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Seaman: Aviation and the environment

Like it or not, we have got to start paying attention to the tree-huggers!


June 6, 2008
By Rob Seaman

Topics

We keep hearing how the environment and aircraft are becoming more connected as an issue of social concern. The “not in my backyard and therefore none of my business” attitude is not going to cut it any longer. We simply must start paying attention to the impact of aviation – be it as a hobby or vocation – sooner and not later. One thing for certain – the environmentalists already have.

I hate to admit it but I well remember a day not so long ago when a fuel spill on the ramp was considered a non-issue. It will evaporate later in the day, we were told. Or you could wash it down the drain. And speaking of that, how many recall when changing the oil in the aircraft was completed by simply pouring the old stuff down the drain? Out of sight and out of mind. And of course we can recall seeing DC8s and 707s lifting into the sky streaming a trail of dirty exhaust behind them.

By the nineties we had finally figured out that old oil needed to be disposed of properly and if fuel was spilled, there were containment and cleanup kits on the fuel trucks and around the pumps. We also had cleaned up the fuel we burned and the engines we used so that the tell-tale black streamers were all but gone. But we still had not started to think about the footprint or impact that an aircraft engine could have on the environment. Two years ago, a major airport commissioned an environmental air quality assessment to measure its impact on the local area. It concluded that the adjacent highway was contributing more to area air pollution than the aircraft were. So everyone was happy – at least in aircraft circles.

We have heard a lot recentlyabout carbon credits – the concept of buying your way into less quilt is how I see it. Paying for what you create does not necessarily clean up the mess. That said, the money does have to come from somewhere to invest in the research and technology needed to reverse what is obviously a true and global issue. Some are taking the carbon credit issue very seriously. In fact, the 2008 edition of the Canadian International Air Show (Labour Day weekend at Toronto’s Canadian National Exhibition) will be one of the first  – if not the first – carbon-neutral events in North America.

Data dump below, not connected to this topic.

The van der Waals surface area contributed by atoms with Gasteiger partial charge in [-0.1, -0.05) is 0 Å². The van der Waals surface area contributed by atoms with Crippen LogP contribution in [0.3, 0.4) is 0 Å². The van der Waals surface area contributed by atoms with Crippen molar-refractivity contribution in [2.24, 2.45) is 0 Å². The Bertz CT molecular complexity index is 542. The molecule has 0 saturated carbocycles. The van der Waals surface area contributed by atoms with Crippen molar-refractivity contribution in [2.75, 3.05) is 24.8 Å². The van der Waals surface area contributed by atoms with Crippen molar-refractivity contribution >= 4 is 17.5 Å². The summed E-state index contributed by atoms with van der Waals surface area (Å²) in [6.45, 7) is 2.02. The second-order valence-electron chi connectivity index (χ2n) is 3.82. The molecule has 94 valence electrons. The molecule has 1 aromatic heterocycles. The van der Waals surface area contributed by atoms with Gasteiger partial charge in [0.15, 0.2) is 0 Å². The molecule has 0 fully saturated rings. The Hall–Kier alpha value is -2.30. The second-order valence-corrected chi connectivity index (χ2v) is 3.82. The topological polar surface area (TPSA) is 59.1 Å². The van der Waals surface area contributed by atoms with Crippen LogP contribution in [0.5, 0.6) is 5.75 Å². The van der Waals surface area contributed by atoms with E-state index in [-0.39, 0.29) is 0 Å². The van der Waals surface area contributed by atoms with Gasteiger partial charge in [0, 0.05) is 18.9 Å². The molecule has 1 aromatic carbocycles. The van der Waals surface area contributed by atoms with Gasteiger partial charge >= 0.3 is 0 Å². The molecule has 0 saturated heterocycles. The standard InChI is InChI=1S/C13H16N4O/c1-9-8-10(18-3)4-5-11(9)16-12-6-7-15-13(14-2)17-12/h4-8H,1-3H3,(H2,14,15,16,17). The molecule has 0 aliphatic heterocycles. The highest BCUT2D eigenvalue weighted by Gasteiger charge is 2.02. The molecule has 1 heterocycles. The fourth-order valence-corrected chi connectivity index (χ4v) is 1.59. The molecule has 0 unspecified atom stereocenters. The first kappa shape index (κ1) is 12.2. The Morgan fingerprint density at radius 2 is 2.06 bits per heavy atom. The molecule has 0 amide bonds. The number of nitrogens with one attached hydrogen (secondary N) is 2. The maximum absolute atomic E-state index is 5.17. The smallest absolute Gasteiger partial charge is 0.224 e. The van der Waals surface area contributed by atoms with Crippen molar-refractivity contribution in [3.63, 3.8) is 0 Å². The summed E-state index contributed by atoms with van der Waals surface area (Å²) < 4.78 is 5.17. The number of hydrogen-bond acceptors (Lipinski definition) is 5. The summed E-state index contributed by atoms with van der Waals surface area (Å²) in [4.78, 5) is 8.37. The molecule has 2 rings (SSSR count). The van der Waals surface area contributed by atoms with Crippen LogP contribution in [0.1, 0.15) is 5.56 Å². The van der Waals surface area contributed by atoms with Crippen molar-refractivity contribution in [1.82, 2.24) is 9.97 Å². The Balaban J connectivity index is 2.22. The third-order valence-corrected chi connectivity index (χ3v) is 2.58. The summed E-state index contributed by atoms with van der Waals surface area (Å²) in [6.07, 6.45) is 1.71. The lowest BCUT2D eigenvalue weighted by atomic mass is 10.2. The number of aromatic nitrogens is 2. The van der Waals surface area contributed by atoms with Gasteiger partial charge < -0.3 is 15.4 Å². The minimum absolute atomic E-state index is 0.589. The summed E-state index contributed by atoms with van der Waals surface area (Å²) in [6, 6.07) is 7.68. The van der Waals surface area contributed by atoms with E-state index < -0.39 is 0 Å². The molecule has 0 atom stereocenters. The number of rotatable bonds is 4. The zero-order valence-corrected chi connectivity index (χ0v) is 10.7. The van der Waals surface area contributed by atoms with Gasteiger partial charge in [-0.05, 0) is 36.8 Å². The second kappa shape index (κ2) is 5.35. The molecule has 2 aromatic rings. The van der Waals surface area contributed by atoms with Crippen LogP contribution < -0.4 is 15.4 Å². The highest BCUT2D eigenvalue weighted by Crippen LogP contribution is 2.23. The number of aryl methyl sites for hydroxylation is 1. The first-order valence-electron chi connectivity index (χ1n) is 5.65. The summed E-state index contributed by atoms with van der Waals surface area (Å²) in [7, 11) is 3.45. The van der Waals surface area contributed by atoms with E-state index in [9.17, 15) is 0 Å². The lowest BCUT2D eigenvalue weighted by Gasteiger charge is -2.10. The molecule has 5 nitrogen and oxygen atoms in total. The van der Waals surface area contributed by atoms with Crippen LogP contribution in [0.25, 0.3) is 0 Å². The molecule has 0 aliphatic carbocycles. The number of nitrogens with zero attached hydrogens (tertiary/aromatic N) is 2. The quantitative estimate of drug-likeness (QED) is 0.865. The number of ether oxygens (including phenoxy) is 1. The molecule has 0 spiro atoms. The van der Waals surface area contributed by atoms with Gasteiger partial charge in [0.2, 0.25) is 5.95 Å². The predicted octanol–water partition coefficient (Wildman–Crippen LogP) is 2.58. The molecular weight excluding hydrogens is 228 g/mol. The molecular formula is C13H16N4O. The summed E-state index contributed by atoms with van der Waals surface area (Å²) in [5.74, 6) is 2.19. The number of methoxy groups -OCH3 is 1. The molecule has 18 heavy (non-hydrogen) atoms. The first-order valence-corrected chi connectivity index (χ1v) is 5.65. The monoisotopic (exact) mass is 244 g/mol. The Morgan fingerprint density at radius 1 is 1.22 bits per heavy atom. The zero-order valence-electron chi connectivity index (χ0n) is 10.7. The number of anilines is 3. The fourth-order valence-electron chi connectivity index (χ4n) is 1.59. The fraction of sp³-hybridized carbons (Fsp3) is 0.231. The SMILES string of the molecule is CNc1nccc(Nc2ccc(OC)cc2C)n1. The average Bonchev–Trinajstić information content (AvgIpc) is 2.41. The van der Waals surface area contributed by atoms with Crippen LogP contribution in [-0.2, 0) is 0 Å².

Show president Patricia (Trish) Roberts is actively promoting this to all her sponsors.

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On the aircraft front, we are also seeing some gains. Sir Richard Branson has shown some new thinking on jet fuel. Using a biofuel mix – a product usually derived from soybeans or algae – Branson has proven that it can be used for commercial flight. In early 2008 he and his Virgin Group flew a B747 with biofuel. Branson is publicly committed to sticking with his green ways and is pushing for further development and acceptance of non-fossil fuels as a means to keeping his fleet flying while doing its part for the environment.

And on February 1, the A380 test aircraft MSN004, powered by Rolls-Royce Trent 900 engines, flew using an alternative ‘gas to liquid’ fuel for the first time in the history of commercial aviation. Shell International Petroleum provided the Shell GTL jet fuel used in the test. During the flight, engine number one was fed with a blend of GTL and jet fuel while the remaining three were fed with standard jet fuel. GTL has attractive characteristics for local air quality, as well as some benefits in terms of aircraft fuel burn relative to existing jet fuel. For instance, it is virtually free of sulphur. Synthetic fuel can be made from a range of hydrocarbon sources including natural gas or organic plant matter made by a process called Fischer-Tropsch. Airbus is also looking to biofuel options to see how they may also find a place in commercial use.

It is not just the commercial folks looking at fuel alternatives. Green Flight International, founded by Douglas Rodante, has already flown its version of biofuel – used canola cooking oil being the main ingredient – in an L-29 fighter/trainer aircraft. For its next trick, it plans to fly a Lear 25 around the world at normal altitude, using the same biofuel product.

So it would seem that despite all the negative rhetoric targeted at aviation by the environmental movement, we actually are making progress and not ignoring the issue. Hopefully in the not so distant future the options at the pump will be 100LL, Jet A or Bio-Fuel. And that is lot more impressive and effective than simply buying credits.